Wacky bowling continues legacy

To honor their beloved mother and wife, siblings Austin and Karsyn and husband Andy Miller collectively decided to host one more Wacky Bowling event on Feb. 10.

“It was other things too, but really, we wanted to do it for Jessica,” Andy said.

The Wacky Bowling event started in 2010, by Jessica Miller, as a way for the racing community to get together in the winter time and raise money for Karsyn’s Krusaders as well as other organizations.

“People came because they believe in what it’s for, you know? It’s always fun and enjoyable,” Andy said.

Jessica Miller died July 11, 2017, in an automobile accident in Wisconsin on her way to a race with the Karsyn’s Krusaders race car.

The family started Karsyn’s Krusaders Kickin’ Cancer’s Butt One Lap at a Time, in January of 2010 after their daughter, Karsyn, was diagnosed with high risk acute lymphoblastic leukemia (ALL) in 2008 at the age of 3 years old.

With a childhood filled with racing and the love of the sport surrounded in friends and family, Jessica and Andy formed this local organization because he said they wanted to honor their daughter.

Even after Karsyn’s recovery, the family’s support wasn’t done. They also honor other patients by using their passion to help others finish their race too.

It started with T-shirts and hoodies raising up to $11,000, and now, seven years later, just the 2018 Wacky Bowling event alone has raised a little over $13,400.

After raising so much money, the board of directors for Karsyn’s Krusaders, which was run by Jessica but now Andy has taken over as head chairperson, decides where the money should be donated.

According to KarsynsKrusaders.org, as of 2016, the organization has supported 501C3 organizations to help families in 17+ different states, has over 7,600 fans on Facebook, receives national television and magazine coverage, sold over 10,000 merchandise items, and has raised and collected over $650,000 through merchandise sales, partnerships and events.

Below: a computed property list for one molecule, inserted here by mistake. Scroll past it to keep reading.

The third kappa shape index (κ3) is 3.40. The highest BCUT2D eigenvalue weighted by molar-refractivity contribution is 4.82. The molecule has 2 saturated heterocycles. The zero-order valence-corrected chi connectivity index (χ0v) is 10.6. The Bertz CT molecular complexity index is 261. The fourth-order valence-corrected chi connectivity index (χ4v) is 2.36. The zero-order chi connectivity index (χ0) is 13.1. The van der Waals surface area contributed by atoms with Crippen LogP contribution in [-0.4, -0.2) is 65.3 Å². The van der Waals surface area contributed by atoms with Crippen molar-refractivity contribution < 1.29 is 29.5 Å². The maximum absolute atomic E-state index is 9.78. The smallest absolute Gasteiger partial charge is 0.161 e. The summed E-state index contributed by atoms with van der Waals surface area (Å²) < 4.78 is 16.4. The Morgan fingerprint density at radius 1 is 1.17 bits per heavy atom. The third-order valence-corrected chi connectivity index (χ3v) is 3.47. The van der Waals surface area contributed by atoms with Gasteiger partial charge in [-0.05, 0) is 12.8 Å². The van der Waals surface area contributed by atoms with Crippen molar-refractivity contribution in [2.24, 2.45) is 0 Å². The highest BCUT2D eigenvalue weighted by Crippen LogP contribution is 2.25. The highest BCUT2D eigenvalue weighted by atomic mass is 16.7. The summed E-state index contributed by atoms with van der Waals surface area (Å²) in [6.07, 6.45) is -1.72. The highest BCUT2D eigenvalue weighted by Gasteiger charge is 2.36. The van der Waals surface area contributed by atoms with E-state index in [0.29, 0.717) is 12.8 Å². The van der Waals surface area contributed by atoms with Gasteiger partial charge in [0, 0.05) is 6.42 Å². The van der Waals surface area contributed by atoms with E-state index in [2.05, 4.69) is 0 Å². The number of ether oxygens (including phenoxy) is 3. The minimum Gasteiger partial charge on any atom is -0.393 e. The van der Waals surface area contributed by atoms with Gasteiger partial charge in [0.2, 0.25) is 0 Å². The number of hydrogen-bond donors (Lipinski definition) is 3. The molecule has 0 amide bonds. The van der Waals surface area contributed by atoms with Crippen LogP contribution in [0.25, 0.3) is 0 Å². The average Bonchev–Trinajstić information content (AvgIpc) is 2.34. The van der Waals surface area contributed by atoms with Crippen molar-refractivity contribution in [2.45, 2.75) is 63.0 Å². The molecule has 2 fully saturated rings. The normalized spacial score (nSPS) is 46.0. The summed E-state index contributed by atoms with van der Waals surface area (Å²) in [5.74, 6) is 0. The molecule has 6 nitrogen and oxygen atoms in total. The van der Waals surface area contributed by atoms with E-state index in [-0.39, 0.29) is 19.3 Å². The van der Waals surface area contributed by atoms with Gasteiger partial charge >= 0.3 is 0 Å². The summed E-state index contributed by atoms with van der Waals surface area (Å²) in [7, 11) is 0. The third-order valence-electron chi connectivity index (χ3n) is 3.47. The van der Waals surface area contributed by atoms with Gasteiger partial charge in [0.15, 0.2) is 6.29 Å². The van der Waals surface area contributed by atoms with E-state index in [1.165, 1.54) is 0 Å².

“It was like Jessica’s baby,” Andy said.

The organization has also donated to Caringbridge, Ronald McDonald Charities, Make a Wish Foundation, Children’s Mercy Hospitals and Clinics, University of Iowa Children’s Hospital and many more places locally and nationally.

“Jessica was very persuasive,” Andy said. “She wouldn’t take no for an answer.”

Jessica had been involved with her community, volunteering and fundraising for many years.

She was the president of the Waterloo Jaycees, was the driving force to get a Make a Wish chapter in the Cedar Valley, founder of Karsyn’s Krusaders and served on the Evansdale City Council.

“She had a vision for helping people,” Andy said.

Austin and Karsyn, as well as their dad and the board, have decided to keep Karsyn’s Krusaders going, but it will be much scaled back, and fundraising or donating will happen in different light.

“I don’t think she quite understood how she touched the lives of the people around her, but, hopefully, she does now, looking down,” Andy said.

While everyone goes on and lives their life to the fullest, Jessica left a long lasting legacy one lap at a time.

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